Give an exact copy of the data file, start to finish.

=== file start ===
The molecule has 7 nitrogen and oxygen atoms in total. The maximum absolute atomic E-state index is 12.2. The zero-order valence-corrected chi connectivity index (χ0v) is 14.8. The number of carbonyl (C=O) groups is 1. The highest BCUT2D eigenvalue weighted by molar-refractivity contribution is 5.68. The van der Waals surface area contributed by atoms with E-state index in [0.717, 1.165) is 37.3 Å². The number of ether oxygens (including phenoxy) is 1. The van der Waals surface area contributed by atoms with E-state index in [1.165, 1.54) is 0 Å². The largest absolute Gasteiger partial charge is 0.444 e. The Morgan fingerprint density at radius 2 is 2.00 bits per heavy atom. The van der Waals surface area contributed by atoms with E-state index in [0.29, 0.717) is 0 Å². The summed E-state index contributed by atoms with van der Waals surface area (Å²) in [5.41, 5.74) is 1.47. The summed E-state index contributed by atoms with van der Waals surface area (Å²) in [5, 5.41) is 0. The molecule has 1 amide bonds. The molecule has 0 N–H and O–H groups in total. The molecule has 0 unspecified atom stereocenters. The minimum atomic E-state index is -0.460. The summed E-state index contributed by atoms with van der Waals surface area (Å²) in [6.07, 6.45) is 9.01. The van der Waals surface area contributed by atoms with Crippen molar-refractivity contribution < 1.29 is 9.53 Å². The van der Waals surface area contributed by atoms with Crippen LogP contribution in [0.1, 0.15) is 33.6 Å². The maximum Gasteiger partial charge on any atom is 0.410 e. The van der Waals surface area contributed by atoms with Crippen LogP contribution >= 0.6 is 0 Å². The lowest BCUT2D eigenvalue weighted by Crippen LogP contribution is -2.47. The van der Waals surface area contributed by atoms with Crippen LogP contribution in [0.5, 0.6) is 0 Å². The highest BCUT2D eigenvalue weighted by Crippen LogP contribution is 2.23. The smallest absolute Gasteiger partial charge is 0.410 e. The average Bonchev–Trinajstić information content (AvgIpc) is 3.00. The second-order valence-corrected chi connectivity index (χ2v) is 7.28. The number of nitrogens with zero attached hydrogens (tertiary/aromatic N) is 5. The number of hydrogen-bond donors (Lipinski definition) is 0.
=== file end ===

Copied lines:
The molecule has 7 nitrogen and oxygen atoms in total. The maximum absolute atomic E-state index is 12.2. The zero-order valence-corrected chi connectivity index (χ0v) is 14.8. The number of carbonyl (C=O) groups is 1. The highest BCUT2D eigenvalue weighted by molar-refractivity contribution is 5.68. The van der Waals surface area contributed by atoms with E-state index in [0.717, 1.165) is 37.3 Å². The number of ether oxygens (including phenoxy) is 1. The van der Waals surface area contributed by atoms with E-state index in [1.165, 1.54) is 0 Å². The largest absolute Gasteiger partial charge is 0.444 e. The Morgan fingerprint density at radius 2 is 2.00 bits per heavy atom. The van der Waals surface area contributed by atoms with E-state index in [0.29, 0.717) is 0 Å². The summed E-state index contributed by atoms with van der Waals surface area (Å²) in [5.41, 5.74) is 1.47. The summed E-state index contributed by atoms with van der Waals surface area (Å²) in [5, 5.41) is 0. The molecule has 1 amide bonds. The molecule has 0 N–H and O–H groups in total. The molecule has 0 unspecified atom stereocenters. The minimum atomic E-state index is -0.460. The summed E-state index contributed by atoms with van der Waals surface area (Å²) in [6.07, 6.45) is 9.01. The van der Waals surface area contributed by atoms with Crippen molar-refractivity contribution < 1.29 is 9.53 Å². The van der Waals surface area contributed by atoms with Crippen LogP contribution in [0.1, 0.15) is 33.6 Å². The maximum Gasteiger partial charge on any atom is 0.410 e. The van der Waals surface area contributed by atoms with Crippen LogP contribution >= 0.6 is 0 Å². The lowest BCUT2D eigenvalue weighted by Crippen LogP contribution is -2.47. The van der Waals surface area contributed by atoms with Crippen LogP contribution in [0.5, 0.6) is 0 Å². The highest BCUT2D eigenvalue weighted by Crippen LogP contribution is 2.23. The smallest absolute Gasteiger partial charge is 0.410 e. The average Bonchev–Trinajstić information content (AvgIpc) is 3.00. The second-order valence-corrected chi connectivity index (χ2v) is 7.28. The number of nitrogens with zero attached hydrogens (tertiary/aromatic N) is 5. The number of hydrogen-bond donors (Lipinski definition) is 0.